That number has been tossed around as a golden number for authors to shoot for, and many authors will go out of their way to buy, beg, borrow, cheat, and steal to get to that number of reviews. The idea is, if you get this many reviews on Amazon, you are set and your book will sell forever. There's only one problem.
It isn't true.
The thing is, reviews do matter to Amazon for determining how their algorithm rates books, and the more recent reviews are, the more they contribute toward helping your book rank higher. But, there is no golden number that Amazon looks for, or that readers look for.
The part of the process that contributes the most toward helping your book sell is having sales. The more your book is selling, the more it will continue to sell, because Amazon's algorithms are designed with one goal in mind: to sell books.
Each time Amazon loads a page on their website, it has an associated value, which in turn means it has an associated cost. Anytime a web page load contributes to a sale, they can associate that with a value. What this means is that if a book is popular and selling well, they have an incentive to get that book in front of readers and consumers so that they might purchase it.
On the other hand, if a book has fifty ratings and readers might like it, that doesn't mean readers will purchase it. So, showing such a book to a reader when it doesn't have a good track record of sales has a low incentive for Amazon because it has a high risk. To be perfectly honest, Amazon will recommend a book that is selling well but has a low number of ratings (or low ratings) over a book with a high number of positive ratings simply because the one that is selling well has already proven that it can sell.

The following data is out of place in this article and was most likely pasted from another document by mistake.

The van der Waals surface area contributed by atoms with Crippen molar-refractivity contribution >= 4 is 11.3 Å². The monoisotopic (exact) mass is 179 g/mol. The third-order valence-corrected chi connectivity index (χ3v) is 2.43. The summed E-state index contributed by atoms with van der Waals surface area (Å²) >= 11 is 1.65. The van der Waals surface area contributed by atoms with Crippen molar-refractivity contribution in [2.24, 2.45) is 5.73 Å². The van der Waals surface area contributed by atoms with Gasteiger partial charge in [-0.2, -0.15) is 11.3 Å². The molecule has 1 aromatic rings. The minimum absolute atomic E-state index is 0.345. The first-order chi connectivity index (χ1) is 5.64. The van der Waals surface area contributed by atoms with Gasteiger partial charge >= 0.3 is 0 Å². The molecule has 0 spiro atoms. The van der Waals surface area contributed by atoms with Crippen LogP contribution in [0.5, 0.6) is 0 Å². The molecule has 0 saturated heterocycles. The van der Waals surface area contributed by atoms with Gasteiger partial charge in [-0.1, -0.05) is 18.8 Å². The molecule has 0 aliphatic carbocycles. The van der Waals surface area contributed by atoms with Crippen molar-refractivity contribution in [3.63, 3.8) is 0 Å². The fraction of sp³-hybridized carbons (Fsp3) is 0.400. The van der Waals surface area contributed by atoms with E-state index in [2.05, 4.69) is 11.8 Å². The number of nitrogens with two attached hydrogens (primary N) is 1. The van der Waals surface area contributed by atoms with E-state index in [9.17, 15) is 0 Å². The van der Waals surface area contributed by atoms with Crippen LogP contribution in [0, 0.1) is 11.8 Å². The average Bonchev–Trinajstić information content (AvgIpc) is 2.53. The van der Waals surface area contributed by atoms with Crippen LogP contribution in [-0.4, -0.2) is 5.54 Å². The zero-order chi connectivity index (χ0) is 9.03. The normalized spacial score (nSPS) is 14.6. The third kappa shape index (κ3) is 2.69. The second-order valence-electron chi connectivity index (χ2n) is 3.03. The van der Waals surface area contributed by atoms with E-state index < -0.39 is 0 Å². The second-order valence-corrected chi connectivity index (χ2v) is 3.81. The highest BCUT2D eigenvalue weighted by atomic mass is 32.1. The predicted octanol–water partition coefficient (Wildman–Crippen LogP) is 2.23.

Now, on the flip side, having reviews does influence purchasers, so it is worthwhile gathering as many honest reviews as possible. Don't try to just have positive reviews, because that makes readers suspicious. There isn't a single book in the world that is universally beloved, so if your book looks like it might be the first then people will automatically assume something fishy is going on.
The number matters way more than the rating, and books with a 3.7 rating but a lot of selling traction will move way more copies than a 5.0 book that hasn't sold a copy in months.
So, yes, you should work on getting honest reviews, but not at the expense of sales. You need to get your book selling and moving copies, and if people are reading it then the reviews will come in.
The overall net value fluctuates wildly. It used to be that one organic review came per one-hundred copies sold, and now it's closer to one review in two-hundred. Amazon is working on cleaning up their review process and making reviews easier to leave, so that number will continue to change into the future.
Don't worry too much about it. Sell your book, tell people about it, and let the reviews come naturally. Sales are way more important than reviews.